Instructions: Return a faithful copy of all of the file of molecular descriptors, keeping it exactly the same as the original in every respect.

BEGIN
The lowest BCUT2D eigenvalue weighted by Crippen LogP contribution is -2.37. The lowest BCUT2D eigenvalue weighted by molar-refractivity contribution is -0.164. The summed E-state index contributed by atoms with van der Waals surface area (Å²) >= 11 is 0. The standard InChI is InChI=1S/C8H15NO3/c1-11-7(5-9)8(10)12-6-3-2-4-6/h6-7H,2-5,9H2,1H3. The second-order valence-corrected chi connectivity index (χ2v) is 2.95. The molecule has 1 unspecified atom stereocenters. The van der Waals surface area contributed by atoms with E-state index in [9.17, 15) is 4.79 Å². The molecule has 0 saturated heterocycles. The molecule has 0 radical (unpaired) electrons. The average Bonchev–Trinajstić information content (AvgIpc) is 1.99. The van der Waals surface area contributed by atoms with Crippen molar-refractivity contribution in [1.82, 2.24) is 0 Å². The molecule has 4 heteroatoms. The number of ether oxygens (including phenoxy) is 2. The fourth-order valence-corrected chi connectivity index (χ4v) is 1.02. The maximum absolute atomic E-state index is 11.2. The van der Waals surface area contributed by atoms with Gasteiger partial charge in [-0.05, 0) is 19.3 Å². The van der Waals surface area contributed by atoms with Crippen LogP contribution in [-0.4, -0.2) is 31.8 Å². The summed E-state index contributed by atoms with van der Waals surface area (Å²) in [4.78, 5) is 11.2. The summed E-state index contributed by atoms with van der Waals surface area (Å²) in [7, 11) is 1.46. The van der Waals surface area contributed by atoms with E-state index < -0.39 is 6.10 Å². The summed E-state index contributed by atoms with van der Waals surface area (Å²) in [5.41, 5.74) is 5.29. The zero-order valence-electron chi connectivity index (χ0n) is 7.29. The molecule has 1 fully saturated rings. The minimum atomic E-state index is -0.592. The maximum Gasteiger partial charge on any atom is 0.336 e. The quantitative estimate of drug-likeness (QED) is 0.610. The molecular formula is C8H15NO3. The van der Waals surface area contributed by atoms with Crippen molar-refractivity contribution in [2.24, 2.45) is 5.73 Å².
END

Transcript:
The lowest BCUT2D eigenvalue weighted by Crippen LogP contribution is -2.37. The lowest BCUT2D eigenvalue weighted by molar-refractivity contribution is -0.164. The summed E-state index contributed by atoms with van der Waals surface area (Å²) >= 11 is 0. The standard InChI is InChI=1S/C8H15NO3/c1-11-7(5-9)8(10)12-6-3-2-4-6/h6-7H,2-5,9H2,1H3. The second-order valence-corrected chi connectivity index (χ2v) is 2.95. The molecule has 1 unspecified atom stereocenters. The van der Waals surface area contributed by atoms with E-state index in [9.17, 15) is 4.79 Å². The molecule has 0 saturated heterocycles. The molecule has 0 radical (unpaired) electrons. The average Bonchev–Trinajstić information content (AvgIpc) is 1.99. The van der Waals surface area contributed by atoms with Crippen molar-refractivity contribution in [1.82, 2.24) is 0 Å². The molecule has 4 heteroatoms. The number of ether oxygens (including phenoxy) is 2. The fourth-order valence-corrected chi connectivity index (χ4v) is 1.02. The maximum absolute atomic E-state index is 11.2. The van der Waals surface area contributed by atoms with Gasteiger partial charge in [-0.05, 0) is 19.3 Å². The van der Waals surface area contributed by atoms with Crippen LogP contribution in [-0.4, -0.2) is 31.8 Å². The summed E-state index contributed by atoms with van der Waals surface area (Å²) in [4.78, 5) is 11.2. The summed E-state index contributed by atoms with van der Waals surface area (Å²) in [7, 11) is 1.46. The van der Waals surface area contributed by atoms with E-state index < -0.39 is 6.10 Å². The summed E-state index contributed by atoms with van der Waals surface area (Å²) in [5.41, 5.74) is 5.29. The zero-order valence-electron chi connectivity index (χ0n) is 7.29. The molecule has 1 fully saturated rings. The minimum atomic E-state index is -0.592. The maximum Gasteiger partial charge on any atom is 0.336 e. The quantitative estimate of drug-likeness (QED) is 0.610. The molecular formula is C8H15NO3. The van der Waals surface area contributed by atoms with Crippen molar-refractivity contribution in [2.24, 2.45) is 5.73 Å².